Another way to eliminate waste is buy minimizing your packaging. Buy food from bulk bins using your new produce bags or your own containers. Go to the customer service counter to have them weigh your containers and add a tare weight. Most reusable produce bags already have a tare weight on them. There are some places you can bring your own containers to buy shampoo, soap, and cleaning products in bulk.
If I purchase meat, I bring a large freezer bag that I always reuse. Stores may insist they wrap the meat in their own packaging, but the freezer bag can be used for extra protection to keep the meat separated from your produce.
I buy from the farmer’s market when it’s in season and try to support others in my community by buying local when I can.
I plan out my meals and shop for only what I need so as to minimize my waste. Very rarely do I have any food waste. If there are scraps or peelings, they can be used for compost.
I love kombucha and I found a couple of places where I can purchase my own jug and do refills. I was able to do the same with bulk olive oil.
I’ll bring my own cup for when purchasing coffee and my own containers for ordering take out or my leftovers from eating out.
Eliminate straws and one time plastic use with cups and silverware.
I’m learning to make my own personal care and cleaning products. I know exactly what I’m getting in my products and that they are safe. I not only minimize my packaging, but I’m saving money too.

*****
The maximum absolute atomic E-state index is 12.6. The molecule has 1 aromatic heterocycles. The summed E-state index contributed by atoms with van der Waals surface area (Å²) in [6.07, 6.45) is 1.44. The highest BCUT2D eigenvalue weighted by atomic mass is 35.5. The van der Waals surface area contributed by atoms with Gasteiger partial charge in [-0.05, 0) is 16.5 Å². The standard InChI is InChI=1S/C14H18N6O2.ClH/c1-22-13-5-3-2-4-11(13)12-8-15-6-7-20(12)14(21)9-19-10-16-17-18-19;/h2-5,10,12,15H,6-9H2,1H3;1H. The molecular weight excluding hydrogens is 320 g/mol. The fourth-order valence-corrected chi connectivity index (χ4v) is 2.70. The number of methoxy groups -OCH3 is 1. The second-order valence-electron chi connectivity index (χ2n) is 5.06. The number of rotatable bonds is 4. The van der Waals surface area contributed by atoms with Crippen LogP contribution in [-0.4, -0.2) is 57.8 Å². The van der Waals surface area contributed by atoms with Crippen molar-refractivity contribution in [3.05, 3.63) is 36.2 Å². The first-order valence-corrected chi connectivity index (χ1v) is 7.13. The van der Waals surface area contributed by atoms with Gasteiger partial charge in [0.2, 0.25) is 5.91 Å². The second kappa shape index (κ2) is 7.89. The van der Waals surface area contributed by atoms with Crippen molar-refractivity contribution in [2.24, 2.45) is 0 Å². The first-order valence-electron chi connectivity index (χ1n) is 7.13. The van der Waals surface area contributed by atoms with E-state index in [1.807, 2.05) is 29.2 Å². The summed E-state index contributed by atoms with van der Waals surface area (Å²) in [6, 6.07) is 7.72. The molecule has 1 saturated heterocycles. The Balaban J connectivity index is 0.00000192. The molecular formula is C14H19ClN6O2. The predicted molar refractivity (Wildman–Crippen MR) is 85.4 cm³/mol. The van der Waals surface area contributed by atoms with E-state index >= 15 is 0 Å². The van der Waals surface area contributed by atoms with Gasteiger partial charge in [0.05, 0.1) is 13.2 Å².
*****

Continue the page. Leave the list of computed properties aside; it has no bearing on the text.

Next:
Buy used, borrow, or utilize a repair café or buy only what we really need.
Recycle, recycle, recycle, but try our best to minimize packaging to begin with.
Carbon dioxide emissions are a main concern about landfills, another is their production of methane, methane is 84 times as potent a greenhouse gas as carbon dioxide. California and Texas, with their high populations, have the greatest landfill-related methane emissions.
All that methane is produced by organic trash like food waste and yard trimmings. While it can be argued that some bushes need to be trimmed, it’s hard to make the case for throwing away food, which makes up more than a fifth of the nation’s waste stream — more than any other material that ends up in an incinerator or landfill.
Another thing I do is use my shredded paper for compost. The paper I don’t shred I place in a separate paper bag for recycling pick-up.
What a fantastic way of recycling and helping our planet- Creating art & beauty out of trash! To learn more go to- http://beachplastic.com/
I have not eliminated my waste to the point of the example of the jar I shared about earlier, but I do what I can. Any steps you take is a positive step. You might be surprised that you’ll end up doing way more than you ever imagined. It is actually fun and I’m amazed how many others have been inspired to follow my lead. I have had both adults and youth ask me where they can purchase my reusable produce bags. I also overheard some teens comment as I walked away about how cool it was that I was using reusable produce bags. I have given them as gifts. Last year they were Christmas gifts to my parents and mother-in law.
I know I gave you a lot of information and ideas in this post, but now I ask you to go to my website for another step you can do to make a difference. Go here to learn more about a call to action you can be a part of.